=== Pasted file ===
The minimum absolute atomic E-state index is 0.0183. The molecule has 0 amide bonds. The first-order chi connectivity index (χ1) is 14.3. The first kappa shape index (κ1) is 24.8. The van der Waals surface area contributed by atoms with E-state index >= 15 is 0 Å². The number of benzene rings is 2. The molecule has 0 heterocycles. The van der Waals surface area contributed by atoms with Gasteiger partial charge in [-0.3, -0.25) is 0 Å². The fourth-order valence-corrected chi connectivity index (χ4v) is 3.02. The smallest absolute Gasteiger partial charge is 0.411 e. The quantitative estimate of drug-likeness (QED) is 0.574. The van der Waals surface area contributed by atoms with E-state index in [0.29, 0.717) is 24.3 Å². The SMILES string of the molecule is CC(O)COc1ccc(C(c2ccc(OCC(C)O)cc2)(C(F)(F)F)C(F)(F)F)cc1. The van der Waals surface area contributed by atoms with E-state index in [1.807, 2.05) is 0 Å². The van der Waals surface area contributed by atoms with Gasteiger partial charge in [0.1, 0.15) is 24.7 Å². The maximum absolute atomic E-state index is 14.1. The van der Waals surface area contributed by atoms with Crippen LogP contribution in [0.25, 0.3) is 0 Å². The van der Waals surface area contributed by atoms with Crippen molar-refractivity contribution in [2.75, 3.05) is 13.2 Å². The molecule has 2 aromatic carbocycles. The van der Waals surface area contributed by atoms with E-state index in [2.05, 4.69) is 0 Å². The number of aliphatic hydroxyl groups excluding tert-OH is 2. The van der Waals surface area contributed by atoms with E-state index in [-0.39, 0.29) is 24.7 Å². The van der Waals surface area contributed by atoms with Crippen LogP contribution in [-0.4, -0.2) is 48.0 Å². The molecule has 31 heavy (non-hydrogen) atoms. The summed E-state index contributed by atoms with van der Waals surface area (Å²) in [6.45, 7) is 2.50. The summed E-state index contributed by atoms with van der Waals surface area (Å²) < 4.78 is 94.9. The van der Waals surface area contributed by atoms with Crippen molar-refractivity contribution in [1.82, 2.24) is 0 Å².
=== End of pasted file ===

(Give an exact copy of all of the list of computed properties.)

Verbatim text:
The minimum absolute atomic E-state index is 0.0183. The molecule has 0 amide bonds. The first-order chi connectivity index (χ1) is 14.3. The first kappa shape index (κ1) is 24.8. The van der Waals surface area contributed by atoms with E-state index >= 15 is 0 Å². The number of benzene rings is 2. The molecule has 0 heterocycles. The van der Waals surface area contributed by atoms with Gasteiger partial charge in [-0.3, -0.25) is 0 Å². The fourth-order valence-corrected chi connectivity index (χ4v) is 3.02. The smallest absolute Gasteiger partial charge is 0.411 e. The quantitative estimate of drug-likeness (QED) is 0.574. The van der Waals surface area contributed by atoms with E-state index in [0.29, 0.717) is 24.3 Å². The SMILES string of the molecule is CC(O)COc1ccc(C(c2ccc(OCC(C)O)cc2)(C(F)(F)F)C(F)(F)F)cc1. The van der Waals surface area contributed by atoms with E-state index in [1.807, 2.05) is 0 Å². The van der Waals surface area contributed by atoms with Gasteiger partial charge in [0.1, 0.15) is 24.7 Å². The maximum absolute atomic E-state index is 14.1. The van der Waals surface area contributed by atoms with Crippen LogP contribution in [0.25, 0.3) is 0 Å². The van der Waals surface area contributed by atoms with Crippen molar-refractivity contribution in [2.75, 3.05) is 13.2 Å². The molecule has 2 aromatic carbocycles. The van der Waals surface area contributed by atoms with E-state index in [2.05, 4.69) is 0 Å². The number of aliphatic hydroxyl groups excluding tert-OH is 2. The van der Waals surface area contributed by atoms with E-state index in [-0.39, 0.29) is 24.7 Å². The van der Waals surface area contributed by atoms with Crippen LogP contribution in [-0.4, -0.2) is 48.0 Å². The molecule has 31 heavy (non-hydrogen) atoms. The summed E-state index contributed by atoms with van der Waals surface area (Å²) in [6.45, 7) is 2.50. The summed E-state index contributed by atoms with van der Waals surface area (Å²) < 4.78 is 94.9. The van der Waals surface area contributed by atoms with Crippen molar-refractivity contribution in [1.82, 2.24) is 0 Å².